and their replacement with national symbols, for example the Kossuth coat-of-arms.
the liquidation of the Communist security and secret police.
a coalition government.
free elections, and
freedom for Cardinal Miodszenty.
continued pressure frompromised all these demandsOctober, although dodging the dateSoviet troop withdrawal and tbe dateelections.
ctober had pledged whatbe tho absolute limit allowed bya "national Communist" state.
ctober Moscowiberalization" in tbeoffering to negotiate the withdrawaltroops from Budapest.
The USSR admitted past errors in handling the Satellites and
stressed co-operation among tbeof Communist countries. It seemed tbat the patriots had won.
Hungary, in face of thispolicy, the non-Communist elements
continued to grow in strength at the national and regional levels. g. ovember Nagy went past the point of do return:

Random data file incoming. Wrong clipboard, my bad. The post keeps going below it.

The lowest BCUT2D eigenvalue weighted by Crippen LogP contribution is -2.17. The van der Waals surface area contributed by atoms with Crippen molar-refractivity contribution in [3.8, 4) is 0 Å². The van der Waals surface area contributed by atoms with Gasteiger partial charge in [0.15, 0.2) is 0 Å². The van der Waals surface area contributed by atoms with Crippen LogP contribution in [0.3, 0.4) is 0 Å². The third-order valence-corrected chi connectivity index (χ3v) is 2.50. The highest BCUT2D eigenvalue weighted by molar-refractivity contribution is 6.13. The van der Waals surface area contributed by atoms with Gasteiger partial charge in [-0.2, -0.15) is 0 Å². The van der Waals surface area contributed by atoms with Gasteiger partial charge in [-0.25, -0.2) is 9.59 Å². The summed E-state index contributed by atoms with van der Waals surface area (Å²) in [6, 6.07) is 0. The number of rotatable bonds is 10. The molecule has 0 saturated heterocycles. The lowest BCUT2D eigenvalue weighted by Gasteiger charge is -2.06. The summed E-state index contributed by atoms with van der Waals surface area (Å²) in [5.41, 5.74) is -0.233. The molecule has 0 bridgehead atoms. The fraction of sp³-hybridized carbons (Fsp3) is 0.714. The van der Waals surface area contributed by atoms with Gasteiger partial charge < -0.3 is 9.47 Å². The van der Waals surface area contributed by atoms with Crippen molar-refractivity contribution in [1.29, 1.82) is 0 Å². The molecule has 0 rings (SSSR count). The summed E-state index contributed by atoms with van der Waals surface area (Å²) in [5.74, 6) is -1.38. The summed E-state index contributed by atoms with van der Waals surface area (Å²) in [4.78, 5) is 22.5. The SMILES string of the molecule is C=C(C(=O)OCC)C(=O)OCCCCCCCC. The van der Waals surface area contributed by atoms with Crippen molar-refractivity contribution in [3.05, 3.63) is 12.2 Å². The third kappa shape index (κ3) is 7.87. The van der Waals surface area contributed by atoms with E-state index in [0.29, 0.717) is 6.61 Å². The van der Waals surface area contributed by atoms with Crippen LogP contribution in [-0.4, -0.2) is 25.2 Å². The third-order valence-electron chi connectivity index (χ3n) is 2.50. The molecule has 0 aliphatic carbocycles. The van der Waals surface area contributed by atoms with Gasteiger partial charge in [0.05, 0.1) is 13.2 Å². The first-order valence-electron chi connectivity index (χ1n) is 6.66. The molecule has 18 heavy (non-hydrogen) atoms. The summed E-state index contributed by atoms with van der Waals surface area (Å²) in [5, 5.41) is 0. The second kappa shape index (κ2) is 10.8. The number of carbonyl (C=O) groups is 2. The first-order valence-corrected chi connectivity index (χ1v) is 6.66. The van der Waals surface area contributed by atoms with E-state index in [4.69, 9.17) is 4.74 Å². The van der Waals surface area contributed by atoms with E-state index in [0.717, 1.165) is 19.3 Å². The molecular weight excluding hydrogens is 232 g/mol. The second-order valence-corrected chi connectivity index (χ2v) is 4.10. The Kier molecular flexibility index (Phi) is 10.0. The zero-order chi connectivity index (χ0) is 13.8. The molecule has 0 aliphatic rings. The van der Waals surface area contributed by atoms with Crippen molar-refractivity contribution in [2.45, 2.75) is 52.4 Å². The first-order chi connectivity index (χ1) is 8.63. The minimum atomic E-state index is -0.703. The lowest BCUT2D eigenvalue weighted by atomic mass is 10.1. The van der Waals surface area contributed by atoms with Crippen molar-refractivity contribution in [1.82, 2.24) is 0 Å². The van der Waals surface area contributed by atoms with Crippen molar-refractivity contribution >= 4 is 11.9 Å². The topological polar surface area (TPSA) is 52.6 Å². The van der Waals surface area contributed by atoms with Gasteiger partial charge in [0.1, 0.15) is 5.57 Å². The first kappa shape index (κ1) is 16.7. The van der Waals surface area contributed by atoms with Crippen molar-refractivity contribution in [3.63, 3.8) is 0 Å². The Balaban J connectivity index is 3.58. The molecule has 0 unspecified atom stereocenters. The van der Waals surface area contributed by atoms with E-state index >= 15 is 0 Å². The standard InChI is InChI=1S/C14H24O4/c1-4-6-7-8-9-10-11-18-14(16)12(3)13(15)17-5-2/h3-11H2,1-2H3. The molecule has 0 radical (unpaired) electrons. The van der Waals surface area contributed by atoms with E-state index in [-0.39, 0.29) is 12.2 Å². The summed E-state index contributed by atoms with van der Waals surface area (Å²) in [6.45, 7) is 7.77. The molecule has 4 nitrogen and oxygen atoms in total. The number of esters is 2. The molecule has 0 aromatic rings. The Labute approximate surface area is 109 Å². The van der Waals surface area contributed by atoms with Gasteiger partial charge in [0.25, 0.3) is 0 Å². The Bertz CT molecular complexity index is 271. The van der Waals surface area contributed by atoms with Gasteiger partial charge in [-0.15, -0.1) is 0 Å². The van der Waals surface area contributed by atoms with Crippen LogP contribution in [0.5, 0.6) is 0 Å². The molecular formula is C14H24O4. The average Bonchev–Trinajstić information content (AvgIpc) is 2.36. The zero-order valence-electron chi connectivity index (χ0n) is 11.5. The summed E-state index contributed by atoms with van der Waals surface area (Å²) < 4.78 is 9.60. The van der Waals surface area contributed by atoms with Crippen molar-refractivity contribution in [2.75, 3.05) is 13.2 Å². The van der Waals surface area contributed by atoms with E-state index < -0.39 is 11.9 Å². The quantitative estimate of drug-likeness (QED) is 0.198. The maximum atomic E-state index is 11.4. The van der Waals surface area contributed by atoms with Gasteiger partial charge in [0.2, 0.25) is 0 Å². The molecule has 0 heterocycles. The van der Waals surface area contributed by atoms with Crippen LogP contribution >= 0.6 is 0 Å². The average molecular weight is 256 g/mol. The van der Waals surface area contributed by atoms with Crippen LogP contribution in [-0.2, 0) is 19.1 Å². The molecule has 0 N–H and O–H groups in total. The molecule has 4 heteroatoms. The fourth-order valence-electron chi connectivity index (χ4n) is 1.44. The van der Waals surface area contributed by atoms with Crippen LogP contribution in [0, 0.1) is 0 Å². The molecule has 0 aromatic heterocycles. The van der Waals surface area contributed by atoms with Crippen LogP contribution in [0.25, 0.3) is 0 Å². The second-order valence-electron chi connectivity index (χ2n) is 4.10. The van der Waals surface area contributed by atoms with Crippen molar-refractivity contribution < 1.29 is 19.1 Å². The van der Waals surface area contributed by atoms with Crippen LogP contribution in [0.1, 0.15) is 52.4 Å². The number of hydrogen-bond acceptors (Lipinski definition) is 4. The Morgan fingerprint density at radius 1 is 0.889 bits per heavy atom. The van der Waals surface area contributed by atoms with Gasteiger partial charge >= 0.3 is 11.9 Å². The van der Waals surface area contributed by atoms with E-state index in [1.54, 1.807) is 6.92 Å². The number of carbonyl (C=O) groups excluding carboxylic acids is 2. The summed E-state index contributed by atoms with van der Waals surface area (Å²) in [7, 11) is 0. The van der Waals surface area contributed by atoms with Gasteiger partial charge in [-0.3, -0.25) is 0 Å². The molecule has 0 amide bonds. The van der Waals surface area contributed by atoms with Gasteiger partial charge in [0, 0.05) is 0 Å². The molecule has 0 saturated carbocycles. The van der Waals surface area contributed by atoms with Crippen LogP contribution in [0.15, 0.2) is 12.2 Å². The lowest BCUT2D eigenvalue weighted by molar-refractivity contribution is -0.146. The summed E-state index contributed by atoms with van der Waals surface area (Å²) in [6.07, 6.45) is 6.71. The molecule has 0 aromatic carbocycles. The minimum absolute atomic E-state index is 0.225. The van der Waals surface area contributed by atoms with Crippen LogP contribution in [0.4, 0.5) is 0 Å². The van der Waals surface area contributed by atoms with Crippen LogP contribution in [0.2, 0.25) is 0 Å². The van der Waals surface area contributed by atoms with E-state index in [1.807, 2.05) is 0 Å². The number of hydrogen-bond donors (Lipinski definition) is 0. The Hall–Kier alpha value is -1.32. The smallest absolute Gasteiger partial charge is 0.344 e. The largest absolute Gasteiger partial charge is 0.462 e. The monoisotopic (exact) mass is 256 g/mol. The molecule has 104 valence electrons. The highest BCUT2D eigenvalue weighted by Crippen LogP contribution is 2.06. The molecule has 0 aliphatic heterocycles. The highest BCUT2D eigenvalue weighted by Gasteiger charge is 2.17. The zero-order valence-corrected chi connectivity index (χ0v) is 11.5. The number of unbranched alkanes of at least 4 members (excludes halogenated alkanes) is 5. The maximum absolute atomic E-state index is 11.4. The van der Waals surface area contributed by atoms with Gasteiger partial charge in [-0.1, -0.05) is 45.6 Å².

He declared Hungarian neutrality and asked for UN protection.
At the same time Nagy announcedHungarian withdrawal from the Warsaw pact.
Tbe revolutionaries controlled large areas of thetbe presence of SovietNagy was committed to policies, which, if implemented, would haveeutral and non-Com-muoist state.
VXi The Soviets were faced witb two alternatives: accept the situation or suppress the Hungarian nation by military moons. At this precise time, the Anglo-French ultimatum to Egypt captured World attention. Tho Soviets decided to crush the revolution. (Who knowsoviet leader or two lost position or poweresult of this fateful decision?)
troops began to maneuvercutting off thecircling Hungarian airfields,Hungarian cities and military
the while, negotiations sputteredthe withdrawal of Soviet troopsand subsequently from Hungary.
dawnovember, Soviet unitsBudapest and other cities.
military leaders were arrestedmiddle of negotiations with tbetho withdrawal of thoir forces.
bat morning, the Soviets hadof Budapest and captured Nagy andministers. Resistance continued,and as lateovember, in several regional areas.
newnder Janosproclaimed by the Sovietstheir attack.
troops stationed in Hungary0 men (two divisions).